A pilot program using these RFID cards is being deployed at two schools in San Antonio, Texas’ Northside School District. In the so-called name of school safety, some 4,200 students at Jay High School and Jones Middle School are being required to carry these “smart” ID cards embedded with an RFID tracking chip which will actively broadcast a signal at all times. Although the schools already boast 290 surveillance cameras, the cards will make it possible for school officials to track students’ whereabouts at all times.
School officials hope to expand the program to the district’s 112 schools, with a student population of 100,000. As always, there’s a money incentive hidden within these programs, in this case, it’s increased state funding for the school system. Although implementation of the system will cost $500,000, school administrators are hoping that if the school district is able to increase attendance by tracking the students’ whereabouts, they will be rewarded with up to $1.7 million from the state government.
High school sophomore Andrea Hernandez, who is actively boycotting the RFID cards, was told that “there will be consequences for refusal to wear an ID card.” Students who refuse to take part in the ID program won’t be able to access essential services like the cafeteria and library, nor will they be able to purchase tickets to extracurricular activities. Hernandez was prevented from voting for Homecoming King and Queen after school officials refused to verify her identity using her old ID card. According to Hernandez, teachers are even requiring students to wear the IDs when they want to use the bathroom. School officials reportedly offered to quietly remove the tracking chip from Andrea’s card if the sophomore would agree to wear the new ID, stop criticizing the program and publicly support the initiative. Hernandez refused the offer.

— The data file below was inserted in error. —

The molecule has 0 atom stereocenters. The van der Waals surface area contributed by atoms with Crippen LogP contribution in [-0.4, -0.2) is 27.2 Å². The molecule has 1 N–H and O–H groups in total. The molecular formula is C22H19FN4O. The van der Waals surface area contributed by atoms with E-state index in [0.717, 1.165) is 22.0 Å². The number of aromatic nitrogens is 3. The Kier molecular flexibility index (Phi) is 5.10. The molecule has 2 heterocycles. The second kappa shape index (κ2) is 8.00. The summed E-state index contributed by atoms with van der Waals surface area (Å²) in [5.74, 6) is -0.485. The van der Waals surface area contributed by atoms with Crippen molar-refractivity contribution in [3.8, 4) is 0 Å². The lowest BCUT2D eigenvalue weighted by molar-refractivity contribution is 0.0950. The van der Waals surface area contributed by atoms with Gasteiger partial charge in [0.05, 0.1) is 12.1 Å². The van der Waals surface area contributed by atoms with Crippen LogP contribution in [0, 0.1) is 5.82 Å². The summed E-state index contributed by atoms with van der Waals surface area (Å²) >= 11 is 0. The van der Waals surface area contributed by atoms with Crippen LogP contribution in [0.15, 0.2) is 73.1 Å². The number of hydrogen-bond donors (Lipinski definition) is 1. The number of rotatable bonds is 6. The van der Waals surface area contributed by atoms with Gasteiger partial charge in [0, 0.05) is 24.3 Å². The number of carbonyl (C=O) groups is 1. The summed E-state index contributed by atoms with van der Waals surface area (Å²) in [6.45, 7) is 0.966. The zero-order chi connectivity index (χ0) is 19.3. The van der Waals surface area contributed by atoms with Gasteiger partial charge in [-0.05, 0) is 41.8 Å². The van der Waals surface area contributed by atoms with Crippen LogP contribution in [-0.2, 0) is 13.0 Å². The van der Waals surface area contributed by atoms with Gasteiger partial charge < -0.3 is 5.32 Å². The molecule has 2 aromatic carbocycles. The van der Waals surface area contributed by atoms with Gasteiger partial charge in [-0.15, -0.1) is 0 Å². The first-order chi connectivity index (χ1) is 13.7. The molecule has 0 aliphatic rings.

This is not the first time that schools have sprung RFID chips on unsuspecting students and their parents. Schools in California and Connecticut have tried similar systems, and Houston, Texas began using RFID chips to track students as early as 2004. With the RFID business booming, a variety of companies, including AIM Truancy Solutions, ID Card Group and DataCard, market and sell RFID trackers to school districts throughout the country, claiming they can increase security and attendance. For example, AIM Truancy Solutions, a Dallas-based company, claims that its tracking system boosts attendance by twelve percent.